>> sense to discuss a revision in that organization's framework, with a draft
>> RFC.
>> From the pov of the social web, it would be important to retain backwards
>> compatibility, since the standard is widely implemented.
>> I find the changes you're proposing minimal, theoretical and de gustibus.
>> I don't think they're pressing enough to justify the very real costs of
>> rolling out a new version.
> Thanks for your input.  Agree regarding backwards compatibility
> However, upgrades to the spec or the network will have to happen one day.
> And it's likely we will work out how to do that gracefully, with signaling,
> opt-in and long sunset periods after the network has switched.  This kind
> of thing has been pioneered in many other running open source networks via
> soft forks and similar mechanisms.  Next year it will be 10 years since the
> first W3C Social Web Working Group, and a lot has changed in that time.
> In the longer term it might be of benefit to sketch out what a webfinger
> record would look like, in activity pub style JSON.  As you say, it would
> be a minimal change, probably not hard:
> A Webfinger record is typically a JSON object that contains information
> about the user, such as their profile URL, avatar, or ActivityPub actor
> endpoint. In the context of ActivityPub, the Webfinger record would include
> a link to the user's ActivityPub actor object.
> There are advantages to unifying.  For example RFC 7033 the term "aliases"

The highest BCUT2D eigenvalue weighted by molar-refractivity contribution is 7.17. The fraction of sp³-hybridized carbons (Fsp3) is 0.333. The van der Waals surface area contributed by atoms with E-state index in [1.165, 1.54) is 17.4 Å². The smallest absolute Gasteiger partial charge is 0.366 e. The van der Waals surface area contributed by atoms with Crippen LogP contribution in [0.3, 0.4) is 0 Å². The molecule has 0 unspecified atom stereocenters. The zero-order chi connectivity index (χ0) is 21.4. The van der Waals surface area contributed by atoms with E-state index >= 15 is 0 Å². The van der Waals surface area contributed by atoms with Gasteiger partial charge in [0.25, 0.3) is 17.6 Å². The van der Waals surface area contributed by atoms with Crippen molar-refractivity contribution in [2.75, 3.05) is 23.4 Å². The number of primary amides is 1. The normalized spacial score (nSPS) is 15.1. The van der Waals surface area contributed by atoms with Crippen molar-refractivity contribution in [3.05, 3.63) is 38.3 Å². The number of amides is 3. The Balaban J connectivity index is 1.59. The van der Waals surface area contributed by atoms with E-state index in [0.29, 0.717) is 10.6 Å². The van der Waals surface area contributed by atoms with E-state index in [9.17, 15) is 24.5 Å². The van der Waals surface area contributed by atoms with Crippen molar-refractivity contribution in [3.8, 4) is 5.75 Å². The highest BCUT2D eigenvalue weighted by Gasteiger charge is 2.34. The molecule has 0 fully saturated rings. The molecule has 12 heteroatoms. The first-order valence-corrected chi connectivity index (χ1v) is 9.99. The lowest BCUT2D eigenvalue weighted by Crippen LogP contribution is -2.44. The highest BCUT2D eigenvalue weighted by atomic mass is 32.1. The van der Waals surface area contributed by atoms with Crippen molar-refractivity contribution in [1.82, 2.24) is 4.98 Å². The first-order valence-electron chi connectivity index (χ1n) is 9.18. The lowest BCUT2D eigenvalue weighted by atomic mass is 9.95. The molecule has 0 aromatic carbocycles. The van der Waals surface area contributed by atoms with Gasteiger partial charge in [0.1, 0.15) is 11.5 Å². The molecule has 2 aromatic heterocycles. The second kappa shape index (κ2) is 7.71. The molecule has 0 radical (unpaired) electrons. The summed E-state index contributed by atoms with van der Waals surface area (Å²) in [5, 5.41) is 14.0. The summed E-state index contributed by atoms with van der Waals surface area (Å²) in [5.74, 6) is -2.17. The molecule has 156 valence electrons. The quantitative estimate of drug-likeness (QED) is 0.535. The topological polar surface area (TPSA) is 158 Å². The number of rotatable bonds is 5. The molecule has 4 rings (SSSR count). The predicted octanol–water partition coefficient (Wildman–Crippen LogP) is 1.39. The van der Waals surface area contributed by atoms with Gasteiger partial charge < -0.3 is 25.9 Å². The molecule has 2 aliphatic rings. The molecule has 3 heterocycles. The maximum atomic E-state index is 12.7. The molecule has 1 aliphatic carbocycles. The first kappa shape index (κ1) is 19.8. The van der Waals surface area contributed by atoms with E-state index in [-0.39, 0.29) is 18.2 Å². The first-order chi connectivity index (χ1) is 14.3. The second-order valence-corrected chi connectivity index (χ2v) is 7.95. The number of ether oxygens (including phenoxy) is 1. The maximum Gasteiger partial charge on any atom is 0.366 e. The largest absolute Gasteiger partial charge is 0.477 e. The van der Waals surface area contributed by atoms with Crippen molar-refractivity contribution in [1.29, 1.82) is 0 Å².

> and the term "alias" has long been talked about in linked data having value.
> It could be a good exercise to sketch out and, so that in the longer term
> implementers can use one JSON serialization, instead of two.  And one fewer
> URI scheme, thereby simplifying identity, which I think will be needed at
> some point.
>> Evan
>> On May 6, 2023 09:31, Melvin Carvalho <> wrote:
>> Back in 2012 Mark Nottingham suggested a way to lookup JSON data for a
>> given handle:
>> /.well-known/user=bob@host
>> WIth the endpoint returning JSON
>> In retrospect this was a brilliant idea.  What happened with webfinger
>> was a bit different
>> instead of user= or acct= a new URI scheme ws minted acct:
>> This was unnecessary, and there wasnt a good reason for it at the time
>> that i can remember other than to use uris.
>> Also at the time the JSON that came back was JRD, a whole new flavour of
>> JSON modele on XRD.  However, XRD failed to gain popularity, and JRD is a
>> different format to most of the fediverse.
>> Would it be time to simplify webfiger in 3 ways.
>> 1. no longer need the acct: URI scheme
>> 2. use the simpler acct=user@host form
>> 3. return a JSON serialization that is the same format as AP objects
>> The existing infrastructure would need to be maintained because its used
>> in places such as OIDC, however a newer endpoint could be advertised for
>> newer systems, opting in.  Perhaps even could be proposed to the IETF as
>> Webfinger 2.
>> Is this too big a leap, or worth writing up?

Received on Saturday, 6 May 2023 19:22:40 UTC